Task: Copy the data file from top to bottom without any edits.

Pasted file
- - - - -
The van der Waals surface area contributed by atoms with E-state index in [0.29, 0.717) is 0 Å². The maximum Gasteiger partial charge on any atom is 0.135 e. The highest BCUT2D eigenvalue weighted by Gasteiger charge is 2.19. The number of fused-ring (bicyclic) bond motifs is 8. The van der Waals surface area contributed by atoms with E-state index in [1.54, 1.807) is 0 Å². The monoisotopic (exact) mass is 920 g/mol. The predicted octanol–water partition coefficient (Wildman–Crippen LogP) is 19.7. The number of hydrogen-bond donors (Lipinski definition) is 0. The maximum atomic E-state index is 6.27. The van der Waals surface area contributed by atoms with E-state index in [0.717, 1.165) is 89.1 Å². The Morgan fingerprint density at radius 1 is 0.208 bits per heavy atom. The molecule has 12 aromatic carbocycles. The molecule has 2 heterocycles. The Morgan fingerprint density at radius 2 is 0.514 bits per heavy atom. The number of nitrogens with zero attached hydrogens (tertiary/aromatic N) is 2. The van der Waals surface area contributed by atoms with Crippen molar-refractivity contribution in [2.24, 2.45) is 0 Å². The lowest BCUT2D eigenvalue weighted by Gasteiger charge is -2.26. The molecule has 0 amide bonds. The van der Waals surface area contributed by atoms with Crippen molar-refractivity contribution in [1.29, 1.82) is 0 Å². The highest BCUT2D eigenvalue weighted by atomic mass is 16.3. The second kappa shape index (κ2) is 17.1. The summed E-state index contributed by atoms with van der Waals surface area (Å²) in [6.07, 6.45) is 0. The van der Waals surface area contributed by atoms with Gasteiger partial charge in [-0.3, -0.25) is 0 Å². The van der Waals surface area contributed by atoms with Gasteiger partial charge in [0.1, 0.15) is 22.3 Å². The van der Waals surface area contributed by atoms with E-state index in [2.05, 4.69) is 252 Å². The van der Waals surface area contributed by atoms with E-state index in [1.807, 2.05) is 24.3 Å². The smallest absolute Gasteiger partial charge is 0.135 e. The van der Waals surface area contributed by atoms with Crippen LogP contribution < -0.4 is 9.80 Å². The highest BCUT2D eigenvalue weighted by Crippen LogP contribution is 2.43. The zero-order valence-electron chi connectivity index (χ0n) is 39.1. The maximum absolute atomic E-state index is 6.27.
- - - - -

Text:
The van der Waals surface area contributed by atoms with E-state index in [0.29, 0.717) is 0 Å². The maximum Gasteiger partial charge on any atom is 0.135 e. The highest BCUT2D eigenvalue weighted by Gasteiger charge is 2.19. The number of fused-ring (bicyclic) bond motifs is 8. The van der Waals surface area contributed by atoms with E-state index in [1.54, 1.807) is 0 Å². The monoisotopic (exact) mass is 920 g/mol. The predicted octanol–water partition coefficient (Wildman–Crippen LogP) is 19.7. The number of hydrogen-bond donors (Lipinski definition) is 0. The maximum atomic E-state index is 6.27. The van der Waals surface area contributed by atoms with E-state index in [0.717, 1.165) is 89.1 Å². The Morgan fingerprint density at radius 1 is 0.208 bits per heavy atom. The molecule has 12 aromatic carbocycles. The molecule has 2 heterocycles. The Morgan fingerprint density at radius 2 is 0.514 bits per heavy atom. The number of nitrogens with zero attached hydrogens (tertiary/aromatic N) is 2. The van der Waals surface area contributed by atoms with Crippen molar-refractivity contribution in [2.24, 2.45) is 0 Å². The lowest BCUT2D eigenvalue weighted by Gasteiger charge is -2.26. The molecule has 0 amide bonds. The van der Waals surface area contributed by atoms with Crippen molar-refractivity contribution in [1.29, 1.82) is 0 Å². The highest BCUT2D eigenvalue weighted by atomic mass is 16.3. The second kappa shape index (κ2) is 17.1. The summed E-state index contributed by atoms with van der Waals surface area (Å²) in [6.07, 6.45) is 0. The van der Waals surface area contributed by atoms with Gasteiger partial charge in [-0.3, -0.25) is 0 Å². The van der Waals surface area contributed by atoms with Gasteiger partial charge in [0.1, 0.15) is 22.3 Å². The van der Waals surface area contributed by atoms with E-state index in [2.05, 4.69) is 252 Å². The van der Waals surface area contributed by atoms with E-state index in [1.807, 2.05) is 24.3 Å². The smallest absolute Gasteiger partial charge is 0.135 e. The van der Waals surface area contributed by atoms with Crippen LogP contribution < -0.4 is 9.80 Å². The highest BCUT2D eigenvalue weighted by Crippen LogP contribution is 2.43. The zero-order valence-electron chi connectivity index (χ0n) is 39.1. The maximum absolute atomic E-state index is 6.27.